In this, you are helping to explore the sensations, befriending them, rather than trying to change them in any way. If they stop pulling for your attention, return to sitting, aware of the whole body, moment by moment.
Turn your attention outwards
Adapted from a handout of the Center for Mindfulness, UMass.
It is not unusual to feel pain in the body – maybe a backache, pain from a chronic illness or even a headache. It is also not unusual to try to ignore these sensations by taking medication to mask these uncomfortable experiences. The body holds a lot of information, so when you feel pain, usually this means that your body is trying to tell you something. It is vital that you start paying attention. The next time you experience pain in your body, try the following steps.
The nature of the body can only be understood as a whole, for it is the great error of our day in the treatment of the human body, that physicians separate the soul from the body.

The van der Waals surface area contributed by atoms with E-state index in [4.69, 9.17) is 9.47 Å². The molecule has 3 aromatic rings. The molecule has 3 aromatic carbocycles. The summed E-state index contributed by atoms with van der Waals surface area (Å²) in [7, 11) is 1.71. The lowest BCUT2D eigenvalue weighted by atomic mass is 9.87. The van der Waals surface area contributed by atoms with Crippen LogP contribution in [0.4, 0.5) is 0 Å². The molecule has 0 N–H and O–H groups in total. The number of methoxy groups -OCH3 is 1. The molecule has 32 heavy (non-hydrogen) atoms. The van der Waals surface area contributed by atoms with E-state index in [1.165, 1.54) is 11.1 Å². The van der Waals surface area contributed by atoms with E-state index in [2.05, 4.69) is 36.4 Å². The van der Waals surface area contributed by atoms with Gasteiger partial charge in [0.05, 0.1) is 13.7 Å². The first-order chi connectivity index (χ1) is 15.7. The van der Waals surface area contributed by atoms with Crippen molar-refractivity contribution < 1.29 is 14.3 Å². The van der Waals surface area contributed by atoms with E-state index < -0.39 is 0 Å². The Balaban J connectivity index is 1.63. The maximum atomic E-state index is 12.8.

Not all mindfulness programmes are created equal! The very successful and well researched MBSR Mindfulness programme developed by Professor Jon Kabat Zinn at the University of Massachusetts, is widely considered the global gold standard for mindfulness training, given it has 30 years of evidence based research to support its benefits.
MBSR is typically eight weeks long, research suggest it takes eight weeks for behavioural, emotional and neurological changes to stick. BlueSkyMinds offer programmes in New Zealand (contact us on email@example.com) also Openground offer a MBSR courses all over Australia and online.
The more frequently you work out at the gym, the more benefits you notice. Mindfulness is no different! To get the full long lasting benefits of mindfulness, it’s great to develop a range of mindfulness practices, both on the fly and using formal sitting mindfulness sitting meditation for extended periods of time.
You can connect with Debbie on LinkedIn for regular articles on mindfulness and wellbeing. Alternatively, if you would like to find out more about building your own mindfulness practice please get in touch with Debbie at firstname.lastname@example.orgShare: